Italy must hold a general election in a little over 10 months. Until now Senator Monti has been having a difficult time forcing the various embedded powers of political parties, trade unions, professional bodies, and open gangsters to accept that spending must fall. Everyone is clear that the others should accept reduced state spending - but not themselves. They're all as bad as one another; it isn't as if there's an outstanding villain, though the political elites - the elected and their hangers-on - are not just acting for themselves but being obstructive in the legislature on behalf of the others, who are both their clients and, to some degree, their paymasters (tax-payers are contributing forcibly too.)
After a brief interlude of relief that Berlusconi had finally lost his majority in a welter of accusations and trials, some still on-going, the Prime Minister began to lose the upper hand. Trade unions defended their outrageous closed shop that over-rewards the employed but excludes the young from entering employment; professions dug in their heels over their exclusionary practices; gangsters returned to corrupting and shooting their way forward as usual. But now the politicians are in a bit of a difficulty.
Yes, they have refused to take any cuts beyond derisory gestures that can be made up elsewhere on their palette of access to other people's money. But with the summer recess and a mass decamping to the seaside and the mountains, their hold over the Prime Minister falls away. In the Autumn there can be no more threats of precipitating early elections or forcing the President to ask someone else to try and form a government. The use of legislative decrees will come into its own.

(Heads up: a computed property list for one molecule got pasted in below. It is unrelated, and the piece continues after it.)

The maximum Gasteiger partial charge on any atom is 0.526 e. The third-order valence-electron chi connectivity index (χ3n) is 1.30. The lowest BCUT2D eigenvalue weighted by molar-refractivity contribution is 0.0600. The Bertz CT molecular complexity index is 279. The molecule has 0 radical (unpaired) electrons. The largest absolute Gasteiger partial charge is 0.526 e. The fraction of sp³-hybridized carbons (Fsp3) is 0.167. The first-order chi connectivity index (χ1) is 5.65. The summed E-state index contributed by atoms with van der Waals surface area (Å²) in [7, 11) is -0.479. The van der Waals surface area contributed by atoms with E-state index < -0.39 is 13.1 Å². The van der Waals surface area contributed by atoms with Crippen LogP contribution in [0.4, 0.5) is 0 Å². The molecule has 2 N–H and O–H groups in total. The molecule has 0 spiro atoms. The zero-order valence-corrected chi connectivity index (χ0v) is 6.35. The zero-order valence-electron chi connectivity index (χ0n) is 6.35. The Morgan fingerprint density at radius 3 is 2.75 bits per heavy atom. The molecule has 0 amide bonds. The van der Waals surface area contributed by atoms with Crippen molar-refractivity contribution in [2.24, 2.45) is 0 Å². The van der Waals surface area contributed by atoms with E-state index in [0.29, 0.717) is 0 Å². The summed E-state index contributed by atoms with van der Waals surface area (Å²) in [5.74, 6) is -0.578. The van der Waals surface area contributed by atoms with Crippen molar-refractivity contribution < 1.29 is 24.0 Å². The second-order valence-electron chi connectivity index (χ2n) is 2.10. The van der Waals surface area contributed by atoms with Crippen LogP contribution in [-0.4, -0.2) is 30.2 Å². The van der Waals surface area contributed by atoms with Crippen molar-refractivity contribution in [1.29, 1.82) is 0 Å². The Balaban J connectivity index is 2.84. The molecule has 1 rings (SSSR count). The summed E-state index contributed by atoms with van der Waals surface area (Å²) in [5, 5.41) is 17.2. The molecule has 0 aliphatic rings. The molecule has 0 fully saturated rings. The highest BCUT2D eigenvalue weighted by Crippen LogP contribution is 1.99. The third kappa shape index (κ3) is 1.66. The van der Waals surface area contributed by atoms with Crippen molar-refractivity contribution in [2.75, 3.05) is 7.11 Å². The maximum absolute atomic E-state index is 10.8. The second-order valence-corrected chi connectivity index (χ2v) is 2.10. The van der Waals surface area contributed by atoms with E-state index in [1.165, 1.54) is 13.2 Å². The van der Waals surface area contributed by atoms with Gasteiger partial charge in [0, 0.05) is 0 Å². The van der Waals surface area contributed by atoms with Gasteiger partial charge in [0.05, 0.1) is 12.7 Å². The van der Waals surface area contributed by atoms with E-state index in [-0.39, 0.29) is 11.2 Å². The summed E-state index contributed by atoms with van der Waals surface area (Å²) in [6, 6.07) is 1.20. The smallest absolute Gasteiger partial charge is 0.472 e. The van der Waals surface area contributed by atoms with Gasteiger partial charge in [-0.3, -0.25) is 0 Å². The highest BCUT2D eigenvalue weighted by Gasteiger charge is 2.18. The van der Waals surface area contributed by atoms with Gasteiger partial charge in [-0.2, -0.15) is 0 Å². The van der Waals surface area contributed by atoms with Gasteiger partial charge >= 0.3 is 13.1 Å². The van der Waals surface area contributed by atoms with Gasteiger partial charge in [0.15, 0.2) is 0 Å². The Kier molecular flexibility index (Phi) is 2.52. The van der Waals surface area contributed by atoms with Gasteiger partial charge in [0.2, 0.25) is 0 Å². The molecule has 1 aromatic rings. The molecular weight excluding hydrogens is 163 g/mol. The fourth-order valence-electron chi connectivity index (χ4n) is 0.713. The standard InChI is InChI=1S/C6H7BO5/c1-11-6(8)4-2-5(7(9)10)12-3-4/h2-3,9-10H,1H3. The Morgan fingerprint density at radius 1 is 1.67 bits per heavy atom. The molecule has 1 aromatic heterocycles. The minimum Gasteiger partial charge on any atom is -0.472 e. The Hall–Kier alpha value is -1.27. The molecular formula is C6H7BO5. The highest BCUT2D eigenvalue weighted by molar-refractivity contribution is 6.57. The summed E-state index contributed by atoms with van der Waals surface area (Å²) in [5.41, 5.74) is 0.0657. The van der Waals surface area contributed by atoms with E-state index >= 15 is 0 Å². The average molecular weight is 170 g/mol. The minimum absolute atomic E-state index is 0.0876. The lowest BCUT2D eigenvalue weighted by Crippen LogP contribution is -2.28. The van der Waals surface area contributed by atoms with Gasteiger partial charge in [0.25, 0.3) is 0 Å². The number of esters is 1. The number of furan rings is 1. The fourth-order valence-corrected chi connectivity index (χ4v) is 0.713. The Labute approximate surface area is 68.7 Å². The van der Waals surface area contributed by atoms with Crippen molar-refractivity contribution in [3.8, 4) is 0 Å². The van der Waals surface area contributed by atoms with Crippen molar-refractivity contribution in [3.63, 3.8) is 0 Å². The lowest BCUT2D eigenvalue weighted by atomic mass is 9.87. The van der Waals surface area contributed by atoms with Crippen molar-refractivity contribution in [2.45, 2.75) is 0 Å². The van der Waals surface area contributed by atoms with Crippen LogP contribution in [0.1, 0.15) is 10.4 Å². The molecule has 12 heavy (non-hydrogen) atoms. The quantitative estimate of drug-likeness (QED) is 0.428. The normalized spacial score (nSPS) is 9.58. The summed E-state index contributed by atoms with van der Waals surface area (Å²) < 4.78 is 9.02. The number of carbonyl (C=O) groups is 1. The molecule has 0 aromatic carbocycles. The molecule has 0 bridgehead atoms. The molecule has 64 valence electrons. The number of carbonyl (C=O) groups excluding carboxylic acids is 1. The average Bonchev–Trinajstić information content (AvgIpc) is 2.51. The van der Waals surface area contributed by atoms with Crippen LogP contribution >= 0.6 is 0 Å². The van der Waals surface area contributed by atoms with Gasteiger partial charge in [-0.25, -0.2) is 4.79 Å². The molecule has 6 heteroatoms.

The decreto legge is proposed by the Prime Minister of the day and his cabinet, and signed off by the President of the Republic; for 90 days it is the law and, before the end of that period, must be ratified by both Houses. Or not. Monti has done much, under this system, but has been hamstrung by the threat of legislative refusal on every matter of substance to any of the entrenched interest groups. The people are becoming resigned, a lot of talk, they say, but nothing gettting done.
However, the talk has served: battle lines have been drawn, strengths tested, alliances split, public attitudes evinced. Monti and his ministers have got through what they could, and learned much of what the people want but the vested interests want to prevent. In the Autumn they can put the really necessary changes into place, but they do not have to push any of them through an implacable legislature.
By the time the 90 days is up it will be too late to refuse ratification. Italy will be in full electoral mode; and the people are very angry indeed with their political representatives. They will be even angrier if the rejection of necessary reforms is the platform on which the political elites and the special interest groups go to the country.
Neither the Prime Minister* nor the President of Italy are standing for re-election next Spring. They'll really have the bit between their teeth.
*It is a misrepresentation to say that Mario Monti is unelected. He was nominated by the President and given an overwhelming vote of confidence by both elected Houses of Parliament.